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Lincolnshire and Humberside

<b>Lincolnshire and Humberside</b>Posted by Chris CollyerAsh Holt Long Barrow © Chris Collyer
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Web searches for Lincolnshire and Humberside

Sites in this group:

2 posts
Ash Hill Long Barrow Long Barrow
3 posts
Ash Holt Long Barrow Long Barrow
3 posts
Beacon Hill Barrow, Cleethorpes Round Barrow(s)
5 posts
Beacon Plantation Long Barrow
Boswell Barrow Round Barrow(s)
3 posts
Bully Hill Round Barrow(s)
9 posts
Bully Hills Barrow / Cairn Cemetery
3 posts
Burgh On Bain Long Barrow Long Barrow
2 posts
Burgh Top 1&2 Round Barrow(s)
5 posts
Burgh Top 3 Round Barrow(s)
2 posts
Buslingthorpe Round Barrow(s)
4 posts
Butterbumps Barrow Cemetery Barrow / Cairn Cemetery
1 post
Careby Camp Hillfort
1 post
Cleatham Hall Farm Round Barrow(s)
8 posts
Deadmen's Graves Long Barrows Long Barrow
1 post
Deeping St Nicholas Round Barrow(s)
3 posts
Donington on Bain Round Barrow(s)
14 posts
Dragonby Rocky Outcrop
6 posts
Fonaby Stone Standing Stone / Menhir
3 posts
Giant's Hills Long Barrow Long Barrow
7 posts
Grim's Mound Round Barrow(s)
4 posts
Hagworthingham Barrow Round Barrow(s)
5 posts
Hatcliffe Barrow Round Barrow(s)
3 posts
Hills Brough Long Barrow Long Barrow
3 posts
Hoe Hill Long Barrow Long Barrow
5 posts
Honington Camp Hillfort
2 posts
Howe Hill Round Barrow(s)
2 posts
King's Hill Round Barrow(s)
1 post
Little Ponton Round Barrow(s)
3 posts
Luford Barrow Round Barrow(s)
2 posts
Mill Hill Round Barrow(s)
Ring Holt Round Barrow(s)
1 post
Round Hills Ancient Village / Settlement / Misc. Earthwork
3 posts
Silk Willoughby Round Barrow(s)
6 posts
Spellow Hills Long Barrow
3 posts
Tathwell Long Barrow Long Barrow
1 post
Twyford Forest Ancient Village / Settlement / Misc. Earthwork (Destroyed)
2 posts
West Ashby Henge Henge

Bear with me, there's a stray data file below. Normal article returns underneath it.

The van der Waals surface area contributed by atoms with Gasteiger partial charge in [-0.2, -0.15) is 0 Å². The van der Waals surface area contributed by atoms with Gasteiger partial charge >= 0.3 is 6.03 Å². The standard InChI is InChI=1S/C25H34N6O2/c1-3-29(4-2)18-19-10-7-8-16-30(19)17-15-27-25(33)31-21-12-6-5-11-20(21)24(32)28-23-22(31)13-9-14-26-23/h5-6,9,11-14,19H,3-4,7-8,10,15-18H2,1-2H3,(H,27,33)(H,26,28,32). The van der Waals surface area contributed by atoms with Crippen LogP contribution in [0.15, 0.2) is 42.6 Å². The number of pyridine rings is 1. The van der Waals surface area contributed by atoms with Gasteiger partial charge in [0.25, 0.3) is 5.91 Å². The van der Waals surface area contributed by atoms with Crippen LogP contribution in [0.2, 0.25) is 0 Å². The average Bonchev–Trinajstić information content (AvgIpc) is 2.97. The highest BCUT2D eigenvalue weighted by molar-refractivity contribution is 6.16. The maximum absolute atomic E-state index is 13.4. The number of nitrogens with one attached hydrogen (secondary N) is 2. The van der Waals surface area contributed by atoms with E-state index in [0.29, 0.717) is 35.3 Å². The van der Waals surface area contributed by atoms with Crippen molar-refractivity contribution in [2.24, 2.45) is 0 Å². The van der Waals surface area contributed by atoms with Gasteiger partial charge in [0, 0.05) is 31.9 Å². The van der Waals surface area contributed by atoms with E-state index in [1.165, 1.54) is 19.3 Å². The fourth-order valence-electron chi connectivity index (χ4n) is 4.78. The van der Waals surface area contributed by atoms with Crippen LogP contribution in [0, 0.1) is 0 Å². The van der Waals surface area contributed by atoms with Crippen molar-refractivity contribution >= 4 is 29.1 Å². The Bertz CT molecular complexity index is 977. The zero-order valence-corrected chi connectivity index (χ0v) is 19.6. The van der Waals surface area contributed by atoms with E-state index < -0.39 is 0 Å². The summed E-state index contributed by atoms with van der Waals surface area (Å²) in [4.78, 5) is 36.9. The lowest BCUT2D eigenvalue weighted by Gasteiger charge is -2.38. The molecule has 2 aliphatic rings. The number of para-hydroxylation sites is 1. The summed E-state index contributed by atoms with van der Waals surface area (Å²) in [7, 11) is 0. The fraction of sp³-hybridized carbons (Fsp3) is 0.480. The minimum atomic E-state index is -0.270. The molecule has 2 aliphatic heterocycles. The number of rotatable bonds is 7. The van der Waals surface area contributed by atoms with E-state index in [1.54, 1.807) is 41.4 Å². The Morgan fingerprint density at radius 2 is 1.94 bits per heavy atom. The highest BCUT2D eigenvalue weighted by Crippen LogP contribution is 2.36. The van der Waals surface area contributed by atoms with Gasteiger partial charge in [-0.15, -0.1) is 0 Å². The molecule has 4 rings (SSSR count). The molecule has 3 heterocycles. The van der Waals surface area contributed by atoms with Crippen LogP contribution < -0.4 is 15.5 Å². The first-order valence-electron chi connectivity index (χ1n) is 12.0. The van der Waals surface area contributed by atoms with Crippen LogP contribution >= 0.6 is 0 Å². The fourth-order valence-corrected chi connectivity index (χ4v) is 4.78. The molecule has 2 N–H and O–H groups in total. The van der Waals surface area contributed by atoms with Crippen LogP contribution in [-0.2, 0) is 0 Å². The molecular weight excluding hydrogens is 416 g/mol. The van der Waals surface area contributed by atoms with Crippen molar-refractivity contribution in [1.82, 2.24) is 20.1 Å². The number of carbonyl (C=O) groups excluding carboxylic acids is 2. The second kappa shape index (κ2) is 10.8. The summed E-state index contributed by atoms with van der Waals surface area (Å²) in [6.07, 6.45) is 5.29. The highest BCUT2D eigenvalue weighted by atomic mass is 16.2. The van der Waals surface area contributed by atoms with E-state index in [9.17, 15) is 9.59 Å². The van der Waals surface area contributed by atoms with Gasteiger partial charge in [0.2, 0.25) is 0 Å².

2 posts
West Butterwick Henge
2 posts
Winceby Stone Natural Rock Feature
1 post
Yarborough Camp Hillfort
Sites of disputed antiquity:
7 posts
Anwick Drake Stones Natural Rock Feature
4 posts
Kell Well Sacred Well

News

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2,000 year old salting site found at Willow Tree Fen

BBC report on a dig at Willow Tree Fen, near Bourne in Lincolnshire.

Nice video and more details at:
http://www.bbc.co.uk/news/uk-england-lincolnshire-15168543

Mac
mascot Posted by mascot
5th October 2011ce

Metal detectorists trash Lincolnshire dig

It's immoral. It's criminal vandalism. What they've destroyed can never be replaced.

Spotted at:
http://news.bbc.co.uk/1/hi/england/lincolnshire/6289762.stm
http://www.lindumheritage.co.uk/dig-diary-2007.htm
Posted by Robert Carr
12th July 2007ce
Edited 29th July 2007ce

Iron Age boat goes on display


A boat dating back to the Iron Age has gone on show at a Lincoln museum. The log boat, which has undergone four years of conservation work, is now on display at the city's new archaeological museum - The Collection... continues...
Rhiannon Posted by Rhiannon
28th February 2006ce

Replica boat takes to water


http://www.yorkshiretoday.co.uk/ViewArticle2.aspx?SectionID=55&ArticleID=921180

The half life-size boat was paddled off down the Humber yesterday, crewed by members of Hull University Boat Club... continues...
Rhiannon Posted by Rhiannon
18th January 2005ce
Edited 18th January 2005ce

Another Bronze Age boat to take to the water


A half size replica of a Bronze Age boat that was found at North Ferriby will be sailed on the Humber as part of SeaBritain 2005, a celebration of our maritime heritage.

The original 16-metre boat wasn't a dug out but used sophisticated techniques and carpentry skills that are difficult to match today... continues...
Rhiannon Posted by Rhiannon
15th December 2004ce
Edited 15th December 2004ce

Bronze Age Axe Head 'Too Heavy' Theory


A Bronze Age axe head unearthed in a Lincolnshire field is baffling archaeologists - because they think it is too heavy to use.

Made of stone, the axe head weighs 4.4lb and was produced some time between 2000BC and 1600BC. It was found when a walker stumbled across it last summer in a farmer's field near Scotter, north of Gainsborough... continues...
Jane Posted by Jane
13th January 2004ce
Edited 13th January 2004ce

Discoveries around the Fosse Way


FOLLOWING THE FOSSE WAY - This Is Lincolnshire

http://www.thisislincolnshire.co.uk/displayNode... continues...
Rhiannon Posted by Rhiannon
14th July 2003ce

Bronze Age sites in Hull at risk


From This Is Hull.co.uk